Also in this vein is Bruce Nauman's Concrete Tape Recorder Piece (1968), which was knocked down for $288,500 (est. $150,000-$200,000). Consisting of a tape recorder with a tape loop of a woman screaming entombed inside a cast concrete block (the plug trails out the side of the block), the work was included in the pivotal 1969 Conceptual art exhibition, "When Attitude Becomes Form." It all too clearly illustrates the sadomasochism that underlies Minimalism, among other avant-garde movements.
Another interesting figure in the sale was Walter De Maria, the Flux-Minimalist who was one of a handful of artists who received the patronage of the Dia Foundation back in the 1970s and '80s but whose work since then seems to appear more frequently on the auction block than in museums or galleries (though his work is handled by Gagosian). Three De Maria works were in the sale, all from the Herbig Collection. The record-setter, Eros Iron, which sold for $200,500 (est. $100,000-$150,000), is a 100-inch-long piece of stainless steel stamped with the words "eros iron" -- a semi-mystical, semi-scientific reference that recalls the artist's Broken Kilometer and Lightning Field. Other De Maria lots included Dirt Box (1968), an oblong stainless steel box stamped on each face with either the word "land," "earth" or "dirt" that sold for $112,500 (est. $50,000-$70,000); and Ball Drop (1961-62), a six-foot-tall plywood box with a wood ball that can be dropped from one square opening to a second, that sold for $145,500 (est. $80,000-$120,000).
Another owner who had six works in the auction was Asher Edelman, the notorious '80s Wall Street financier who opened his own museum in Switzerland only to close it a few years ago and put its collection up for sale. The works all sold well enough, netting a total of $628,000 (at the hammer), despite their unsavory provenance. Among the lots was Maria Callas No. 1, a large 1982 abstraction on velvet by Julian Schnabel that went for $266,500 (est. $150,000-$200,000), and Ideal Home (1984-85), a basic Peter Halley painting from his show that year at International With Monument in the East Village that sold for $85,000 (est. $40,000-$60,000).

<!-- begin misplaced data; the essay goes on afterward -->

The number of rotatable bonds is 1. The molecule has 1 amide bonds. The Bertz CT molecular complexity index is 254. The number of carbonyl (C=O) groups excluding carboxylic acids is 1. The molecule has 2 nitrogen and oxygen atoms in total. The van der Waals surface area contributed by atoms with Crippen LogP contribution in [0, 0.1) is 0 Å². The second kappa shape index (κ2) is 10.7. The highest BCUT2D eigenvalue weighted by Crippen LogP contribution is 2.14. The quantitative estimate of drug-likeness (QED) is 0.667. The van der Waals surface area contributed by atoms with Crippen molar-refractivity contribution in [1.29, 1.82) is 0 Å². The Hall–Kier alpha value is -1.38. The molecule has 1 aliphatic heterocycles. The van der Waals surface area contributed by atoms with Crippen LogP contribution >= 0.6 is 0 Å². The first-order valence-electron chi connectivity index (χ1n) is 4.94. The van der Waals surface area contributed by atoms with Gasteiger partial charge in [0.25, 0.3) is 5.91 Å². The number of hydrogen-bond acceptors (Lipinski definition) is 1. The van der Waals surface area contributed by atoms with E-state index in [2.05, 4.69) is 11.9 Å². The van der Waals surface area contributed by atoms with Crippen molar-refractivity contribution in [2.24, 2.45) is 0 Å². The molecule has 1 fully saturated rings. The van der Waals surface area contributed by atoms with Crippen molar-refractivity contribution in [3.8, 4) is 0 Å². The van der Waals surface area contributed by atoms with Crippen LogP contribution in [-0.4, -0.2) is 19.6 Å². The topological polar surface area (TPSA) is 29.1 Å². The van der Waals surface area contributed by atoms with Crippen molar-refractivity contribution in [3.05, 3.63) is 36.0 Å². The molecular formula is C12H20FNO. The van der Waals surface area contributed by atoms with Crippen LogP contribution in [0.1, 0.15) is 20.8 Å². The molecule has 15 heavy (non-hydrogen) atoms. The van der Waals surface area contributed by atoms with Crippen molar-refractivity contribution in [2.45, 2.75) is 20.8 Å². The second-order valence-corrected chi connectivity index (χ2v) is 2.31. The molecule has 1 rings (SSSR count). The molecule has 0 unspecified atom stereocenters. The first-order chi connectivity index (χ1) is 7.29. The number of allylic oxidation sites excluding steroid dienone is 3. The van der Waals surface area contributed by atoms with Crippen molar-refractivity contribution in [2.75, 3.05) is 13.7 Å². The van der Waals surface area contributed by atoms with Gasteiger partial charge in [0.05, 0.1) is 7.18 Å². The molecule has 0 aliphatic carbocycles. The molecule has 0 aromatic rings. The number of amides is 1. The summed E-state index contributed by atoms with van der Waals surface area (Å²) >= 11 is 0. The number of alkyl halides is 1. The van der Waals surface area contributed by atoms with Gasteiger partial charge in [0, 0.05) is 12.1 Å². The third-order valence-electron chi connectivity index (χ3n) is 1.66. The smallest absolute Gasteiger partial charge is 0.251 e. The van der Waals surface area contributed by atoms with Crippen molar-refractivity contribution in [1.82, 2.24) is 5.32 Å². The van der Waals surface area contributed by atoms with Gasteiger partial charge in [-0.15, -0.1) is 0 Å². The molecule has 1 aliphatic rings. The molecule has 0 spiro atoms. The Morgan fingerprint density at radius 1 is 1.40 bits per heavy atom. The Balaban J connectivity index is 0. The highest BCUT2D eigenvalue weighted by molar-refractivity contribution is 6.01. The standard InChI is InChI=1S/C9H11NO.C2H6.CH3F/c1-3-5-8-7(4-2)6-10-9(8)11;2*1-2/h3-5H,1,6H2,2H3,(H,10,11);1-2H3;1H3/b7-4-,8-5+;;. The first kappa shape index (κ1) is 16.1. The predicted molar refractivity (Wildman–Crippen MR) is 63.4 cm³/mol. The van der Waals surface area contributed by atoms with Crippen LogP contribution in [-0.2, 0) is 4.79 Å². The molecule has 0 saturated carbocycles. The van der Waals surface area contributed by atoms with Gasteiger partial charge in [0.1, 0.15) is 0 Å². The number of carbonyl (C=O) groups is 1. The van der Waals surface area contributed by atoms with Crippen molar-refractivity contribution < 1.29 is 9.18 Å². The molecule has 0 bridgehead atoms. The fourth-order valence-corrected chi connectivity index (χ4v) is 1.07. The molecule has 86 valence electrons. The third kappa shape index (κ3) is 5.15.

A final note. I hate to be a crank, but once again it seems that the art market's good fortune has come at a price to a public institution. The Herbig Collection had been on long-term loan since 1975 to the Neue Galerie in Kassel, where it formed the centerpiece of the museum's cutting-edge contemporary holdings. The museum did manage to acquire Herbig's works by Joseph Beuys for its collection. As for the rest, according to Neue Galerie curator Marianne Heinz writing in Painting Object Film Concept, the book published by Christie's in conjunction with the sale, "The loss of Herbig collection is a serious one -- such a loss is irreparable for any museum, since gaps can no longer be filled."
Illustrated results can be had by clicking on the "Current Sales Results" box on the ArtNet home page. Prices given here include the auction house commission of 15 percent on the first $50,000 and 10 percent on the remainder.
WALTER ROBINSON is editor of ArtNet Magazine.